Join us for an on-the-air book launch with authors Alvin Billings, Ann Chiappetta and Robert McNally.
http://betweenthecoverstv.com or http://facebook.com/betweenthecoverstv
Alvin Billings, launching his new release “Bronx Brat” – This is the story of Bernie, a Brat born and raised in the Bronx His story unfolds in the Bronx of the 1940s and 50s—a colorful mosaic of Italian, Irish and Jewish families. Local parks (especially the Bronx Zoo and Botanical Garden) were peaceful oases from crowded Bronx apartment houses. Bernie was highly intelligent and sought adult-level knowledge in local libraries. Bernie’s escapades were in the tradition of Tom Sawyer and Huck Finn. He showed both bravery and bravado by saving his Dad’s life at age ten. That same year, he joined a secret American branch of the Haganah to send guns, disguised as toys, to Israel. They were packed with greeting cards to Israeli children. Finally, a shocking family tragedy confronted Bernie as he reached adulthood and entered the working world, never to live as a Bronx Brat again.
Ann Chiappetta, author of “A String of Stories: From the Heart to the Future” – A demon deer and a ghost cat. Sibling rivalry and sexual awakening. Self-image and self-confidence. The chance for an offworlder to breathe free at last on a new planet. Those are just some of the diverse themes of these remarkable stories. Some endings are happy, some are sad, and some are intriguingly open-ended. But once you step inside the author’s world, you cannot emerge unmoved. This collection includes general fiction, science fiction, suspense, and paranormal pieces.
Robert McNally, author of “I Had Jelly on My Nose and A Hole in My Breeches: The Memory of A Boy on his Dangerous Journey” – This is the memoir of a modern-day Huckleberry Finn who delighted in youthful romances and wild adventures. The author has many interesting stories about the 1930’s and 40’s. For instance, one evening in 1945 he and his friends built a fire in a parking lot. The next day they returned to the area only to discover something terrible and startling in the burned-out fire. The adventures are exciting, humorous, and well worth reading. You’ll have the feeling you are right there with him. Let the author take you on his dangerous journey.
My office opens into the living room. I hear much of what happens from my position, including when things are not what they seem. Today, unbeknownst to me, may decided to investigate the empty box on the couch. I was oblivious, typing away at some project or another. I heard bubble wrap popping sounds, then May hauling ass into the metal crate. Hmm, I thought, I wonder what mischief she’s gotten into now? I got up and grabbed the I.D. cane and used it to sweep around and found the errant bubble wrap. When I picked it up it was wet with dog slobber and had holes in it. I started laughing, picturing May trying to chew it and getting quite a surprise, hence the popping sounds and her jumping into the crate like she got a bit of a shock. Silly dog!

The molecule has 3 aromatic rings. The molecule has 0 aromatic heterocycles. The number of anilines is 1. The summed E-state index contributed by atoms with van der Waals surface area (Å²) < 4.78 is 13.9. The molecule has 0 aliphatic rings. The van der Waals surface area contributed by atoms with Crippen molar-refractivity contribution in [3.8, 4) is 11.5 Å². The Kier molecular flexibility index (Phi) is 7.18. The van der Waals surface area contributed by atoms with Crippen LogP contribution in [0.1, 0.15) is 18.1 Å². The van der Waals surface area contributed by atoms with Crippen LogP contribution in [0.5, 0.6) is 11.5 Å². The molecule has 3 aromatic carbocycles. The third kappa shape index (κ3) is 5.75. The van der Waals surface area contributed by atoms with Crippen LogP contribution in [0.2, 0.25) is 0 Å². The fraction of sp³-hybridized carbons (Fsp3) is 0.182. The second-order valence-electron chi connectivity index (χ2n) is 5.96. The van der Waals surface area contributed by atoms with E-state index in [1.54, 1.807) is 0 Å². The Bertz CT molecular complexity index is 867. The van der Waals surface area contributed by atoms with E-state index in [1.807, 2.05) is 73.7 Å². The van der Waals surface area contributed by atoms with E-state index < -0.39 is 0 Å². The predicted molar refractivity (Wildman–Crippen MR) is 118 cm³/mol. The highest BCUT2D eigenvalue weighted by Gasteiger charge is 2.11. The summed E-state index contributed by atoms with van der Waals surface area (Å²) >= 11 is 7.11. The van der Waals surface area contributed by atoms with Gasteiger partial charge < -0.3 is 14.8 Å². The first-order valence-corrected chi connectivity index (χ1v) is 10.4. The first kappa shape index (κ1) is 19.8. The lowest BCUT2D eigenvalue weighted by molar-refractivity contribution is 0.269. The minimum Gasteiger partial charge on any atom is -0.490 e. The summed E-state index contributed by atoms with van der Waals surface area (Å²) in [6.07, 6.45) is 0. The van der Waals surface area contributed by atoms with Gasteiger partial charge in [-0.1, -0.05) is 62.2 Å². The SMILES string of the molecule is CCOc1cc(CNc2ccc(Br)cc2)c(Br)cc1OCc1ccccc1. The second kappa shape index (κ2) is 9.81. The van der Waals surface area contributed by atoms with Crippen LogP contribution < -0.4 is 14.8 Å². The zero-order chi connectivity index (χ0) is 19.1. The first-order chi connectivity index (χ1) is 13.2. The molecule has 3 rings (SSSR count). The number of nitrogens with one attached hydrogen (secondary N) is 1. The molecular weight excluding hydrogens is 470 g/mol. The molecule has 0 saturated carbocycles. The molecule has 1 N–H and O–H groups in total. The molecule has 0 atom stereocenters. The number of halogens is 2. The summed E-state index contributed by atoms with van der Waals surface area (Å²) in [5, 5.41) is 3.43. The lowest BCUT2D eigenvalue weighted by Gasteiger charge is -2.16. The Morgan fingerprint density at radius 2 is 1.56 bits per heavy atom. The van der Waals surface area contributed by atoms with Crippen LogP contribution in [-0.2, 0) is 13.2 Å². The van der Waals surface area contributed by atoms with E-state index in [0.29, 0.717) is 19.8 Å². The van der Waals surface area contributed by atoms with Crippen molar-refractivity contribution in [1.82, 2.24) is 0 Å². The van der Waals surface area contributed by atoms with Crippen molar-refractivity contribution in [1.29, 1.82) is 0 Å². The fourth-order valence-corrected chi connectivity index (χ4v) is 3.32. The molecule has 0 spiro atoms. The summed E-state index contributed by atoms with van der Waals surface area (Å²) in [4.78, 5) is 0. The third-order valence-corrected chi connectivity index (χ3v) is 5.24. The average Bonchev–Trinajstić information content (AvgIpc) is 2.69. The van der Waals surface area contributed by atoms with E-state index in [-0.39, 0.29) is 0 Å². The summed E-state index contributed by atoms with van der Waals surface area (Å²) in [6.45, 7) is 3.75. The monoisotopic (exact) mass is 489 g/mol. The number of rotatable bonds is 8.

Our daughter, April, moved out six months ago. We are now empty nesters, at least most of the time. Wouldn’t you know it, April and her partner, Danny, decided to practice parenting by adopting a kitten. His name is Noodle because he loves to eat ramen noodles.
He’s now about eight weeks old and is black with a little white patch on his chest. He’s at that funny stage where he runs sideways and gets scared after he gets up on something, cries until he’s rescued. Adorable.
Right now, as I write this, he is stalking us around the Livingroom, shooting out from under the furniture and popping at our ankles or doggy noses, no claws, thank goodness. Papa is not sold on the little black demon, mewing his distress. He is getting used to Noodle, though, coming up and sniffing him. May wants to mother the kitten, sometimes a little too much and Bailey is just a huge doofus who doesn’t know his own strength of curiosity. We caught him trying to nibble a tiny paw, so he is on the watch list.
Noodle loves boxes and the laser pointer is the only way to get him out from under the bed when we want to catch him. We are careful with it, as the dogs also love the laser pointer.
I think with time Papa and Noodle will get along. We are not forcing interactions and taking it slowly. He’s a lucky little kitty and he is already well socialized, likes to ride in cars, goes willingly into a carrier, and has come to trust our dogs.
By Ann Chiappetta
Ebony kitten stalks its prey
Amid discovery of
each day. Fearless hunter dives
tags the target, then
hides to find another.
Sometimes one of the dogs does something that is funny and openly undignified., at least that is how we humans view it. We love them for living in the moment and finding opportunity to fulfill their doggy drive for affection, comfort, and sustenance. Below is a photo of yellow lab Bailey foregoing his training, and his timing is perfect.
PD: Bailey sitting on the bed behind Annie, who is also sitting on the bed eating a yogurt. Bailey’s head is on her shoulder, staring fixedly at the yogurt.